Increasing demand for native-bred beef will be hard hit if producers are forced to slaughter prime cattle at under 24 months to meet new rules on removing vertebral column.
The UK is exempt from an EU requirement to take out vertebral column at 24 months.
But that derogation is set to end as one of the conditions for winding up the date-based export scheme.
Farmers say native cattle breeds are not fully mature at 24 months.
To slaughter them at this age will not only mean the beef lacks flavour, but will force cattle to be sold at lighter weights.
And many local butchers, who specialise in mature, native-bred beef, say the new rule will mean customers will no longer be able to buy “beef on the bone”.
Aberdeenshire Highland cattle breeder Jim Fraser, who sells finished cattle direct to retail butchers from his farm at East Tilbouries, believes many native breed producers are unaware of the impact the legislation will have.
“The government told us to become more innovative and more market orientated.
So we started producing a specialist product and developed a market for it.
Now they’re taking it away,” he said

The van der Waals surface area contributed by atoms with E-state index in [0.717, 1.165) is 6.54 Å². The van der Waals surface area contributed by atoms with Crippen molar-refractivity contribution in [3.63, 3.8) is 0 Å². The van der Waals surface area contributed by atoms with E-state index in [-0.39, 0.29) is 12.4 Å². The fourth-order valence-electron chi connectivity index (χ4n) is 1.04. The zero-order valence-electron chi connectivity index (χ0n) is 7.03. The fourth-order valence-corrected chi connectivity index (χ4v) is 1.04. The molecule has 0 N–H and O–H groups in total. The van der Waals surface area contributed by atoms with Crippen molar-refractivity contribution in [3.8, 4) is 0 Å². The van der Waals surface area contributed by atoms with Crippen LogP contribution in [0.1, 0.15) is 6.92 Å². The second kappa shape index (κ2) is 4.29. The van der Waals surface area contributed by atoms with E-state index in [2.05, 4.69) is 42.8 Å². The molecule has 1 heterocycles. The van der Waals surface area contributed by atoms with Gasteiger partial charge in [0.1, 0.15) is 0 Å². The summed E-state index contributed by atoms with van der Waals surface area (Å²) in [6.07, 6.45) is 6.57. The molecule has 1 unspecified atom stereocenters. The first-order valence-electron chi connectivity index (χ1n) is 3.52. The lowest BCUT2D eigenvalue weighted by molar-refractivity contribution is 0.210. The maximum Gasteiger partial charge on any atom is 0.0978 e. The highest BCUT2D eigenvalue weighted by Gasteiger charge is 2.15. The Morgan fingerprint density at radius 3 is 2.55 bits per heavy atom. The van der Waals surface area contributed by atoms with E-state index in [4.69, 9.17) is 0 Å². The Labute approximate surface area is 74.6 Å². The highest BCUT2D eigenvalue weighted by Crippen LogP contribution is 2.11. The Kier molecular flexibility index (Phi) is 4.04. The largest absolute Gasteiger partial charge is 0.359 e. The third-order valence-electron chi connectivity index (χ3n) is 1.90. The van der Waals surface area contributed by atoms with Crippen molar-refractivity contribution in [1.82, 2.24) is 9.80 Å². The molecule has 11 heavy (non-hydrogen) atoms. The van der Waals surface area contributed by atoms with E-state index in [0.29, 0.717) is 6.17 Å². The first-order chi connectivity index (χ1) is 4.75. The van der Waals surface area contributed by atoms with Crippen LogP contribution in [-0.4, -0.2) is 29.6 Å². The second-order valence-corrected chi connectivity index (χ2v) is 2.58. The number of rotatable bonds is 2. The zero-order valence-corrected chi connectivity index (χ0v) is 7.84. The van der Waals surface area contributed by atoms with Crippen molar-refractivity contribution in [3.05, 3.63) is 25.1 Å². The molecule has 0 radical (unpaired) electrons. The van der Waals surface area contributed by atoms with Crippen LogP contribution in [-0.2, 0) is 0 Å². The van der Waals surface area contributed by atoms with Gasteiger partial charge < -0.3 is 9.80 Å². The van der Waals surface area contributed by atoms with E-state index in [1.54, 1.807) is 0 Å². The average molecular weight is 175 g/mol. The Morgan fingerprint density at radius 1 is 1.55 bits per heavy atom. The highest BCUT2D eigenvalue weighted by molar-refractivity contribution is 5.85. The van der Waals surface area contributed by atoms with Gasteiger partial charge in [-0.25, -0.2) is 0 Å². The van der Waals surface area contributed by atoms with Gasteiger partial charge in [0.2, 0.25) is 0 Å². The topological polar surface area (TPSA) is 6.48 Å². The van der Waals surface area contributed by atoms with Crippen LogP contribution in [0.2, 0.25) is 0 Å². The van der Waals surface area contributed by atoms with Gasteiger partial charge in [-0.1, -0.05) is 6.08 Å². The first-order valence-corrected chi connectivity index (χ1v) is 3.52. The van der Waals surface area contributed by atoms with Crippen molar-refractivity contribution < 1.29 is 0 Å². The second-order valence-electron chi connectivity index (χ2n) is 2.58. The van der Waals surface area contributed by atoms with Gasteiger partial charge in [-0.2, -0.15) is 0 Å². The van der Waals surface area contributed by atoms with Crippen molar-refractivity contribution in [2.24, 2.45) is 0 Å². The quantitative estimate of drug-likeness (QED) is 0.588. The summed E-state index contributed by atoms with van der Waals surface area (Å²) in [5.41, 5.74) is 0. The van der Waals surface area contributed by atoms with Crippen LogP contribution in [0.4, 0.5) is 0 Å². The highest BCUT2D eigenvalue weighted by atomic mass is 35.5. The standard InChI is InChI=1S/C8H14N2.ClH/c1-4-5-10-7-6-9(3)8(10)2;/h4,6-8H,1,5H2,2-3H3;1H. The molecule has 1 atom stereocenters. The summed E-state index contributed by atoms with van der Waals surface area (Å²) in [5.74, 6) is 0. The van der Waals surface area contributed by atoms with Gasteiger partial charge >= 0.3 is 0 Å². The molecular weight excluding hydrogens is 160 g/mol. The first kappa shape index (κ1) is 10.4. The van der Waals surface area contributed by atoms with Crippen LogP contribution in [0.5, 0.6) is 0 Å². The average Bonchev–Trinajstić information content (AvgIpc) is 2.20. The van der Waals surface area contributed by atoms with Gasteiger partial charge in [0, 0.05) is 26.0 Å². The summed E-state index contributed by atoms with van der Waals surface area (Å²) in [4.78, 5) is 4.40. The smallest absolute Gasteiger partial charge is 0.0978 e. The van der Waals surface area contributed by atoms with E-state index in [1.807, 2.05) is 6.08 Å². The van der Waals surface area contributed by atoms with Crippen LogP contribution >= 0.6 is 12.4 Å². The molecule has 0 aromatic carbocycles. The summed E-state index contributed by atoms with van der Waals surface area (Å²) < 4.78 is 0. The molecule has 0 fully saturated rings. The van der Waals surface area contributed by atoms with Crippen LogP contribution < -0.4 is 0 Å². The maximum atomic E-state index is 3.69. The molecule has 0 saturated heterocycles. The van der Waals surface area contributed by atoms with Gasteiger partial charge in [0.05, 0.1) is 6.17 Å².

He reckons he could be losing up to 100kg in weight by selling Highland steers at 24 instead of 30 months.
“These are native cattle that need time to finish naturally and develop their full flavour.
They can’t be pushed-on in an intensive system,” added Mr Fraser.
Lancs butcher Roy Porter, who specialises in native-bred beef at his shop in Chatburn, added that having to dispose of bones from older cattle would add substantially to costs.
Graham Bidston, chief executive of the National Federation of Meat and Food Retailers, said 50% of his members retailed beef that was between 24 and 30 months old.
“We’ve made strong representations to the Food Standards Agency because this legislation will have a significant impact on beef retailing.
Everyone needs to be aware that the 24-month rule will kick in as soon as the beef export ban is lifted, unless this legislation is reviewed,” said Mr Bidston.
While no vote was taken, it was clear that France and Germany had strong reservations about allowing a return to normal exporting for British beef.
The food chain committee is expected to vote on the issue in early March.